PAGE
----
So I did a project that was joint with so many institutes in Tehran, so about 17 organisations were very involved. So I was getting data from those and I was doing the modelling and explaining to them what was going on. And in the end it became quite interesting because all these institutes and organisation and authorities from the government liked it. And on top of that, a ministry in Tehran gave me an award for the research I’d done at MSc level.
So that was the first time I was touched by research. I thought ‘okay, you can do something where you’re working with equations and modelling but in the end you can provide a solution that has serious applications’. And after that I became quite interested in continuing my study to PhD and so on. So then, basically, the story happened.
And who or what first inspired your interests in science and engineering?
If I was going to be really honest I’d say that, from childhood, I was inspired by my uncle. My uncle is a civil engineer. He’s working in different disciplines but the major discipline is in the hydro powers and electricity, these types of thing. But by education he was a civil engineer.
He tried to train me, in a way, to think differently about the problems around me, and to think how you can solve the problems by engineering. And then later on we had more and amore interactions through high school, and then when it came to the point of deciding where I wanted to go it was clear to me that I wanted to be a civil engineer. I was highly influenced by him. I was inspired by him.
Moving away from work for a question, could you tell us a bit about your other interests? What do you get up to in your spare time?
My interests are quite diverse. Reading, of course, is the easiest hobby because you can do it everywhere. I love playing music. Although I would say, during the last one or two years, since I moved to the UK, I’ve had less chance to do so. Because of the workload and other things.
But in general, I love music; and by music I mean traditional Iranian music or even classical music. I play an instrument called tar, which is the father of the guitar. It has six strings that are two by two and each pair is pitched together. The shape is quite funny because it looks like a heart.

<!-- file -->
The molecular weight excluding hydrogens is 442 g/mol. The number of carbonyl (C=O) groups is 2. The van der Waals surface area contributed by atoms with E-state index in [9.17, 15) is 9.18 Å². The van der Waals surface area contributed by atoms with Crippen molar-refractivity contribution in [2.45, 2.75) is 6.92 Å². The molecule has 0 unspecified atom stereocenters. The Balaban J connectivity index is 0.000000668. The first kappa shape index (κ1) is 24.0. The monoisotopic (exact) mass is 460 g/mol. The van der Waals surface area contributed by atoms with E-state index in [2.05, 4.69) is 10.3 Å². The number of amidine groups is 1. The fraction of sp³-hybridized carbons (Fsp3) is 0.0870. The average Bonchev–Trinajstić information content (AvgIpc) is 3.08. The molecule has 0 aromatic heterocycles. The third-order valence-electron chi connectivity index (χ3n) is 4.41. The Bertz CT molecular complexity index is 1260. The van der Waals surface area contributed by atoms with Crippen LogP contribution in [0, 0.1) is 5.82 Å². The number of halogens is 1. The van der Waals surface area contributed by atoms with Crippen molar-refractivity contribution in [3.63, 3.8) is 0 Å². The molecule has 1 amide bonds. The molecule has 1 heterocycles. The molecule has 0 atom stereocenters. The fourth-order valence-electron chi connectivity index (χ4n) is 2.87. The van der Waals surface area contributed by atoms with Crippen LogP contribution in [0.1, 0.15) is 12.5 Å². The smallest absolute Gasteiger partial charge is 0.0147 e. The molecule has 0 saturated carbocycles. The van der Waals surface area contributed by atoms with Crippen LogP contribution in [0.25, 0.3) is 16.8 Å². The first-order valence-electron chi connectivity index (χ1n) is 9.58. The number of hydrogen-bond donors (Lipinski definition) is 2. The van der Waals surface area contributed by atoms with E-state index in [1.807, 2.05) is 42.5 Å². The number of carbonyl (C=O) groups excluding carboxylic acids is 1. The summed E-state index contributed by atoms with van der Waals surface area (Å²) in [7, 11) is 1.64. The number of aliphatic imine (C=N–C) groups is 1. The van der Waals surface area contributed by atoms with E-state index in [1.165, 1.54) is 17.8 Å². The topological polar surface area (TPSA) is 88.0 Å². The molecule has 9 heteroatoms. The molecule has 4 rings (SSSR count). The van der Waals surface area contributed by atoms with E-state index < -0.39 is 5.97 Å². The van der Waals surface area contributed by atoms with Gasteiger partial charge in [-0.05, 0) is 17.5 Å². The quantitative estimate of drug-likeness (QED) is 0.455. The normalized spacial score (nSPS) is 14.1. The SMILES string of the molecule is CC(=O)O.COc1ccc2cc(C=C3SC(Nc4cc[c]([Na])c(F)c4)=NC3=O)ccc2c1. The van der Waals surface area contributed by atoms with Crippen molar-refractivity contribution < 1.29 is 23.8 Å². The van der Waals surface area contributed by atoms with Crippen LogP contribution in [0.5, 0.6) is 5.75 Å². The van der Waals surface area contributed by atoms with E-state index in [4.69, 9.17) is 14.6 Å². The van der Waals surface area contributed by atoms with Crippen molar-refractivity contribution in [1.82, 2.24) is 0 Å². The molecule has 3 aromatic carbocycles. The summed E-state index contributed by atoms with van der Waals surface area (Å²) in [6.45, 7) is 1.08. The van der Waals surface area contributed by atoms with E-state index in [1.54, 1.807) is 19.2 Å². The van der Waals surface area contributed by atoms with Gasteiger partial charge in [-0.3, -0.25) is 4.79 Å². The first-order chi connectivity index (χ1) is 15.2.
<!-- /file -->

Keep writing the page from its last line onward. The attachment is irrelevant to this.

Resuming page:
Other things I do for fun include playing tennis. Not regularly or anything, but I like it.
Great stuff. And onto our last question now. How does being here in Manchester help your work and research?
To be honest, my career is quite diverse. I studied in Iran, then I worked in Iran for five years in engineering consultant companies. Then I moved to Holland for a PhD because I liked research and I was missing it at that time. So I worked at my PhD and then after that I worked as a post-doc in Holland as well. Then, at that time, I liked to do the kind of research that is, in terms of… Well, because when you get older you start to think more of stability, I wanted to do research but at the same time I wanted a more stable job.
So I ended up having a research position with Shell in Holland. So I worked there for two years almost, I really liked that experience. But still I missed the environment and atmosphere of academia. And the reason was that I wanted to drive my research myself. Because in industry your research is highly influenced by the market – today you’re working on this topic, tomorrow you’re working on another topic. There’s no continuation, necessarily. But in academia you can lead your own research with your own way of thinking. And you can establish your team and guide people and train people.
So when I was at Shell I was still going to conferences and things. And at one of the conferences I met Nima (a previous #ChemEngCatchUp interviewee), my colleague. He said ‘Hi, how’s it going?’ and I said ‘it’s fine, I’m just looking for academia jobs. Something stable.’ And he said ‘there’s an opening in Manchester’. I’d never thought of the UK, to be honest. But he sent me the job advert and I looked at it and I applied. And it worked out. And then I moved to the UK, with the family!
Thank you, Vahid. We’re glad you had that chance meeting and came to join us here and it sounds like you’re doing some very important research. Thanks for chatting to us.
Readers, thanks again for joining. We’ve got some good stuff coming up on the blog, so keep your eyes peeled.